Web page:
Amazon CEO Jeff Bezos, the newly minted richest person in the world, just sold more than $1 billion worth of his stock.
The sale was made public in a filing posted Friday. In total, Bezos let go of one million shares for $1,097,803,365.
Exactly how Bezos plans to spend those Benjamins wasn’t clear. But it isn’t unprecedented for him to sell such a large chunk. In May, he sold more than a million shares. A similar sale was executed in August 2016.
Even after his most recent sell off, Bezos still personally owns about a 16% of Amazon, which he founded in 1994.
Bezos’s large ownership stake helped vault him past Microsoft co-founder Bill Gates as the richest person in the world, according to the Bloomberg Billionaire’s Index.
His wealth spiked last week when Amazon stock jumped 13.5% after a stellar earnings report. Thanks to the stock surge, Bezos’s net worth climbed more than $10 billion to a total of more than $90 billion.
For comparison, Bill Gates is currently worth about $88 billion.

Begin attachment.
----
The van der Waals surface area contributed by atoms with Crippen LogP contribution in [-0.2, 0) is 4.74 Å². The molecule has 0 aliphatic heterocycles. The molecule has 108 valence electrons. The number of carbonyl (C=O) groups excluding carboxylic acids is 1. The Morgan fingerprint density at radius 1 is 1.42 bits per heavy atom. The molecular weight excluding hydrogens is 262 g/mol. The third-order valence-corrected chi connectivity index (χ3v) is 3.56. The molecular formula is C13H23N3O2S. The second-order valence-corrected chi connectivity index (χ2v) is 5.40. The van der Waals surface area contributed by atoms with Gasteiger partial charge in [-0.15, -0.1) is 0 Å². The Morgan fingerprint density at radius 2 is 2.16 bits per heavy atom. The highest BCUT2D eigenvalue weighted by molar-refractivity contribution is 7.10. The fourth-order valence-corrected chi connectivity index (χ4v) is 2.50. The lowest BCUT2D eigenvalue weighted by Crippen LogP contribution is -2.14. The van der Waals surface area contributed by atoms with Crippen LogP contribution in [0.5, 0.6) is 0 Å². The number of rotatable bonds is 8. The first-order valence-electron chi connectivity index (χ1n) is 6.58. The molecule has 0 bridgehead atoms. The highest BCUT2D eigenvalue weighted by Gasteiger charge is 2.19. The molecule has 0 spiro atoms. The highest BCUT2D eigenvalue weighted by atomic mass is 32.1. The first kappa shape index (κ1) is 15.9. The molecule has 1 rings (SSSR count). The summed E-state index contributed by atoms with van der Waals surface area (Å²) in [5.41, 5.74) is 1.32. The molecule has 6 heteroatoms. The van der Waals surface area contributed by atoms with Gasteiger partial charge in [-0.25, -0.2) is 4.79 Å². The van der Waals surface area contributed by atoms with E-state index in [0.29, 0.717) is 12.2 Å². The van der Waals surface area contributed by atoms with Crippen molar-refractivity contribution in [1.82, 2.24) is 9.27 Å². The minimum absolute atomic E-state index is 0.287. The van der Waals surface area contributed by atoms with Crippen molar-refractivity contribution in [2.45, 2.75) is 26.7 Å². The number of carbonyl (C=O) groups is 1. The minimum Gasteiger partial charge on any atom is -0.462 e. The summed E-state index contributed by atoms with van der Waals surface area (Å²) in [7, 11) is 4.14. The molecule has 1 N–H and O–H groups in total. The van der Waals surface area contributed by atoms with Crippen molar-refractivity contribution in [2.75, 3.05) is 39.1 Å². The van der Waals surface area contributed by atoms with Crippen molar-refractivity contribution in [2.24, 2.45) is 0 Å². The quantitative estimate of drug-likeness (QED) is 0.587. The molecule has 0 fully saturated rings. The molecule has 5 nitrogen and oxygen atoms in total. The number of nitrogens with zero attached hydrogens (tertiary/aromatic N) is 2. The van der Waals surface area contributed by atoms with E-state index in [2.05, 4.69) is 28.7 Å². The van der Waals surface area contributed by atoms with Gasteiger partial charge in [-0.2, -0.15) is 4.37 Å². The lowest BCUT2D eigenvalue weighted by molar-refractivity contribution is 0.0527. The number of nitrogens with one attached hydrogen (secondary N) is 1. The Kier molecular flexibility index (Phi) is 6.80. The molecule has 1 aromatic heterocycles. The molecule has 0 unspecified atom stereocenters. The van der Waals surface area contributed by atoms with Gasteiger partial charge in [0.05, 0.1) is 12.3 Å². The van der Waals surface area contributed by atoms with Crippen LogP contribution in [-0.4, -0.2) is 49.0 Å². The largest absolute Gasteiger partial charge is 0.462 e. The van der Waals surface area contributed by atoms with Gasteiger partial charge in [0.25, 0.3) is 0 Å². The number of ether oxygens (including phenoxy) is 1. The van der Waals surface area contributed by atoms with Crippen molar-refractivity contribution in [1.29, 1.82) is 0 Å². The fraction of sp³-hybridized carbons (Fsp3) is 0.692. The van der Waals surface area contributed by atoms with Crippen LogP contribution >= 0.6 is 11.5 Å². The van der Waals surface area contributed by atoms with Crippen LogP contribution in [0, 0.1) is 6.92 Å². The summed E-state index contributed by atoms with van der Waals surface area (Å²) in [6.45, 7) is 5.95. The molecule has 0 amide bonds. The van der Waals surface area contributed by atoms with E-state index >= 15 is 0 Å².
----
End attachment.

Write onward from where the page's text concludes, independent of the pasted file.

One possible destination for the cash Bezos just freed up is his commercial space company, Blue Origin. Earlier this year, Bezos told reporters at a space symposium that he sells about $1 billion per year worth of Amazon stock to fund the company, according to Reuters.
Blue Origin was founded more than a decade ago, but has yet to complete its first mission. The outfit’s initial goal is to send tourists to the edge of space on a sub-orbital rocket, called New Shepherd.
So far, the company has conducted only unmanned test launches. Last month, Blue Origin Chief Executive Officer Bob Smith said he expects the first manned flight to take place by April 2019.
Blue Origin may need cash for new endeavors in its pipeline.
The firm is looking to build a much larger rocket, dubbed New Glenn, that will be capable of carrying satellites into orbit. That would allow Blue Origin to compete with the likes of SpaceX and United Launch Alliance for lucrative launch contracts.
Another possible use for Bezos’s cash is charity. The tech mogul said in June that he wants to start putting some cash behind philanthropic efforts, and he asked his Twitter followers for advice.
“I’m thinking I want much of my philanthropic activity to be helping people in the here and now — short term — at the intersection of urgent need and lasting impact,” he wrote.
CNNMoney (New York) First published November 4, 2017: 5:19 PM ET